Upwork chief economist Adam Ozimek Photo: Upwork via AP
executive impact

Economist outlines skills sought in freelance workers


What are the skills that employers most value in freelancers?

They want workers fluent in the computer programming language TypeScript and the software framework .NET Core. But they also favor softer skills, like good grammar and efficient bookkeeping.

That’s according to a list of the top 100 skills sought in freelance workers, compiled by Upwork, an online staffing company.

The Associated Press interviewed Adam Ozimek, Upwork’s chief economist, about such priorities and the way they show how work is changing — from where freelancers live to how they can earn a premium wage. The conversation has been edited for clarity and length.

Q: Is a specific industry demanding these skills?

A: The industries that are hiring remote workers really cut across the spectrum: Consulting, internet software and services, consumer spending, health care publishing, education. Companies are searching for talent outside the expensive cities where they’re headquartered, and this is going to be increasingly the case.

There is also a mix of specializations that employers are seeking. What’s fascinating is this list includes emerging skills such as Asana, which is a web-based management tool. You don’t just need someone who is a programmer; you need someone with very specific skills.

Q: Your analysis suggests that freelance workers with the top 100 skills earn an average of $43.71 an hour — or nearly $90,000 a year if they’re working 40-hour weeks. Do the earnings reflect the demand for these skills or the shortage of available workers with these skills?

A: Too often when people talk about freelance, they focus on narrow unskilled work such as Uber or food delivery that is part of the gig economy.

The jobs on this list involve skilled services. These jobs actually make up 45% of the freelance market, so freelancing is not synonymous with lower wages.

Our estimate is that roughly a third of workers participate in freelancing at some point during a year. This translates into an impact of 5% of GDP, meaning that the sector is roughly as large as the construction industry.

Q: Are these jobs being filled by people waiting for full-time employment with a company?

A: Many of the people seeking to freelance as a career need flexibility with their time. They may have disabilities or home responsibilities such as taking care of children or other family members. Working when they want to work is a big advantage.

Q: What did you find surprising in the list?

A: There is international demand for these skills. Forty-eight percent of the jobs for these skills are being filled by non-U.S. companies in Canada, the UK, Australia, India, China and the UAE. We tend to forget when discussing trade that the U.S. exports services, not just goods.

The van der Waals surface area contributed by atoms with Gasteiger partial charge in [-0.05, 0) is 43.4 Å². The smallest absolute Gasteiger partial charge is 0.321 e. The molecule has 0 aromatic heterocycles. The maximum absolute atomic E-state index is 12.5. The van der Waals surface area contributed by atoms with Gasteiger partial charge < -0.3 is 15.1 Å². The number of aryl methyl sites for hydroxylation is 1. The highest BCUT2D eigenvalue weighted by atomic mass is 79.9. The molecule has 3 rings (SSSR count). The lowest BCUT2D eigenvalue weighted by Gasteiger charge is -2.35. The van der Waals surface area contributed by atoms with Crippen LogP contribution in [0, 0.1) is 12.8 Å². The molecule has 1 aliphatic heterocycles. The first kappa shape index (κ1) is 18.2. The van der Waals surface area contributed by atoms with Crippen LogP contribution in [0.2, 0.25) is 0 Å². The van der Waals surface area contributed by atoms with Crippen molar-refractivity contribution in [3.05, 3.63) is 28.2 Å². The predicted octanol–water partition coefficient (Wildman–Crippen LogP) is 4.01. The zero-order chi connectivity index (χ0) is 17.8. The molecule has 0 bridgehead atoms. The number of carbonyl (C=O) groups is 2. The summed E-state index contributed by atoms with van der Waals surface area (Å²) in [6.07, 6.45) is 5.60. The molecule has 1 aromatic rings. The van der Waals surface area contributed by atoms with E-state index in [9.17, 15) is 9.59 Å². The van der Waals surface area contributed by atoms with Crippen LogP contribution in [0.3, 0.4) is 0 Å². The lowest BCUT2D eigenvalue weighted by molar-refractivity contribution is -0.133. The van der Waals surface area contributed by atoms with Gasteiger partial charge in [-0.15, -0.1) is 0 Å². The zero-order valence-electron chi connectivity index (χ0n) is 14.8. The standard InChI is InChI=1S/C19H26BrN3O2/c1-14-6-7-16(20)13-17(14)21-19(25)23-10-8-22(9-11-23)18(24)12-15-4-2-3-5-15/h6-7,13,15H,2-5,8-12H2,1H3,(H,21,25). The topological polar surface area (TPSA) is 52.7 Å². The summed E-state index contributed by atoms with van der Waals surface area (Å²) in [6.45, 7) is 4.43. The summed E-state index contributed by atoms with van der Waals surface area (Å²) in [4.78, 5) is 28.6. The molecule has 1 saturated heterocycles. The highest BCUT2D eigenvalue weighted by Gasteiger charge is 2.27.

© Copyright 2019 The Associated Press. All rights reserved. This material may not be published, broadcast, rewritten or redistributed.

©2019 GPlusMedia Inc.

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A bill rate of $43.71/hr is really more like $32.78/hr after paying for business overhead. That's $65K/yr take-home before state, FICA, medicare, and federal taxes.

Consultants who bill hourly seldom get paid that little, since they work only when work is available most of the time. There's a lifestyle/work balance to be addressed.

If you work in IT as a programmer of 5 yrs experience, $75/hr is a common rate, but that can go higher - double if your skills are exactly what the client needs. Of course, for skills that everyone else in the world sells, like php or javascript or Java or C#, the rates are lower.

And this doesn't cover any travel or other expenses. Those are extra. It is common to bill on a fixed daily rate for on-site support, capped at 8 hrs (I've been burned were clients had 20 hrs of work to fit into 1 day).

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Unfortunately for this talking head, Chief Economist did not make the shortlist!

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Too often when people talk about freelance, they focus on narrow unskilled work such as Uber or food delivery that is part of the gig economy.

Thank you. I mention this consistently in Japan. Freelance here is too vague.

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